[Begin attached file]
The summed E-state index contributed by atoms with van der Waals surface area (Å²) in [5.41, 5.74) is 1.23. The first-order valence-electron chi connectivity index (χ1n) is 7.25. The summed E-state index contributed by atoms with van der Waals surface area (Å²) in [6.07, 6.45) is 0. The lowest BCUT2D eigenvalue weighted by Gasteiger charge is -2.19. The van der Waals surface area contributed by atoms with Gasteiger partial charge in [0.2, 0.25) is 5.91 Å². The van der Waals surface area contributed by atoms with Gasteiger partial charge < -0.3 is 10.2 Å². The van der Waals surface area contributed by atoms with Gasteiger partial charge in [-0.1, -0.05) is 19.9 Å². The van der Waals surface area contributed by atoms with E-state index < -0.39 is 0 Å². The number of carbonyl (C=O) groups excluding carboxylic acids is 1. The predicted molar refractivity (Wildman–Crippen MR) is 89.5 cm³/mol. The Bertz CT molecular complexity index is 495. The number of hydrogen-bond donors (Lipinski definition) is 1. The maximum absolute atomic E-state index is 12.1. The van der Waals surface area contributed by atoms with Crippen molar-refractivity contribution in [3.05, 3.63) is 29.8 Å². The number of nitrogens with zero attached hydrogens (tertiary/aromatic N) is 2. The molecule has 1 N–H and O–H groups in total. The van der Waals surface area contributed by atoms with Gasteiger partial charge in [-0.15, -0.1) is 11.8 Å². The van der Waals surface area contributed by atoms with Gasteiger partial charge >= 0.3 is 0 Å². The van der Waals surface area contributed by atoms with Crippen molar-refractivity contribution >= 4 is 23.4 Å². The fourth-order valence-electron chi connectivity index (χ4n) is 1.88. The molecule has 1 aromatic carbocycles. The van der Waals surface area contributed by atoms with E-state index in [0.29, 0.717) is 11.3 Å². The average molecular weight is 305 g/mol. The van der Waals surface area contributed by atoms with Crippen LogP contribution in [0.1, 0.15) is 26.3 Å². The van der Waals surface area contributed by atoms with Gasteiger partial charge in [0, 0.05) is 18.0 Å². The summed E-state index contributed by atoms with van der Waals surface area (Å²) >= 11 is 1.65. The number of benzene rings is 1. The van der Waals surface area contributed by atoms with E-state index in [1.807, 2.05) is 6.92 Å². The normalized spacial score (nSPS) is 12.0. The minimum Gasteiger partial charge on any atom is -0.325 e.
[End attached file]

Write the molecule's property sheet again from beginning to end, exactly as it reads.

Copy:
The summed E-state index contributed by atoms with van der Waals surface area (Å²) in [5.41, 5.74) is 1.23. The first-order valence-electron chi connectivity index (χ1n) is 7.25. The summed E-state index contributed by atoms with van der Waals surface area (Å²) in [6.07, 6.45) is 0. The lowest BCUT2D eigenvalue weighted by Gasteiger charge is -2.19. The van der Waals surface area contributed by atoms with Gasteiger partial charge in [0.2, 0.25) is 5.91 Å². The van der Waals surface area contributed by atoms with Gasteiger partial charge < -0.3 is 10.2 Å². The van der Waals surface area contributed by atoms with Gasteiger partial charge in [-0.1, -0.05) is 19.9 Å². The van der Waals surface area contributed by atoms with E-state index < -0.39 is 0 Å². The number of carbonyl (C=O) groups excluding carboxylic acids is 1. The predicted molar refractivity (Wildman–Crippen MR) is 89.5 cm³/mol. The Bertz CT molecular complexity index is 495. The number of hydrogen-bond donors (Lipinski definition) is 1. The maximum absolute atomic E-state index is 12.1. The van der Waals surface area contributed by atoms with Crippen molar-refractivity contribution in [3.05, 3.63) is 29.8 Å². The number of nitrogens with zero attached hydrogens (tertiary/aromatic N) is 2. The molecule has 1 N–H and O–H groups in total. The van der Waals surface area contributed by atoms with Gasteiger partial charge in [-0.15, -0.1) is 11.8 Å². The van der Waals surface area contributed by atoms with Gasteiger partial charge >= 0.3 is 0 Å². The van der Waals surface area contributed by atoms with Crippen molar-refractivity contribution >= 4 is 23.4 Å². The fourth-order valence-electron chi connectivity index (χ4n) is 1.88. The molecule has 1 aromatic carbocycles. The van der Waals surface area contributed by atoms with E-state index in [0.29, 0.717) is 11.3 Å². The average molecular weight is 305 g/mol. The van der Waals surface area contributed by atoms with Crippen LogP contribution in [0.1, 0.15) is 26.3 Å². The van der Waals surface area contributed by atoms with Gasteiger partial charge in [0, 0.05) is 18.0 Å². The summed E-state index contributed by atoms with van der Waals surface area (Å²) >= 11 is 1.65. The number of benzene rings is 1. The van der Waals surface area contributed by atoms with E-state index in [1.807, 2.05) is 6.92 Å². The normalized spacial score (nSPS) is 12.0. The minimum Gasteiger partial charge on any atom is -0.325 e.